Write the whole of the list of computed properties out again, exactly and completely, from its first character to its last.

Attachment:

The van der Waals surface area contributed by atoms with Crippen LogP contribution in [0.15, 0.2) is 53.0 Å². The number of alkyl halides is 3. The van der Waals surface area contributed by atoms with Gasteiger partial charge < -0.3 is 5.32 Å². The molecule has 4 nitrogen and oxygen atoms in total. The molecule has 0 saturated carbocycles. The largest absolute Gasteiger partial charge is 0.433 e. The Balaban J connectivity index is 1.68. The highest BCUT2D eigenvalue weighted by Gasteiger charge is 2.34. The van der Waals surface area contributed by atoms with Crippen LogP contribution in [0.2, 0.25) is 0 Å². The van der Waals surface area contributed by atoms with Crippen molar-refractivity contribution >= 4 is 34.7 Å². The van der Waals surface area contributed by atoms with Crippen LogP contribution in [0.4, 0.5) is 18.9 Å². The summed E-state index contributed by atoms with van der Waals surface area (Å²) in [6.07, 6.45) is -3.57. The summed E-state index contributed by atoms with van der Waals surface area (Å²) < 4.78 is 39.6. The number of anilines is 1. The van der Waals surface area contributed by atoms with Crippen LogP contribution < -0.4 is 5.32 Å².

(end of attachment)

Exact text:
The van der Waals surface area contributed by atoms with Crippen LogP contribution in [0.15, 0.2) is 53.0 Å². The number of alkyl halides is 3. The van der Waals surface area contributed by atoms with Gasteiger partial charge < -0.3 is 5.32 Å². The molecule has 4 nitrogen and oxygen atoms in total. The molecule has 0 saturated carbocycles. The largest absolute Gasteiger partial charge is 0.433 e. The Balaban J connectivity index is 1.68. The highest BCUT2D eigenvalue weighted by Gasteiger charge is 2.34. The van der Waals surface area contributed by atoms with Crippen LogP contribution in [0.2, 0.25) is 0 Å². The van der Waals surface area contributed by atoms with Crippen molar-refractivity contribution >= 4 is 34.7 Å². The van der Waals surface area contributed by atoms with Crippen LogP contribution in [0.4, 0.5) is 18.9 Å². The summed E-state index contributed by atoms with van der Waals surface area (Å²) in [6.07, 6.45) is -3.57. The summed E-state index contributed by atoms with van der Waals surface area (Å²) < 4.78 is 39.6. The number of anilines is 1. The van der Waals surface area contributed by atoms with Crippen LogP contribution < -0.4 is 5.32 Å².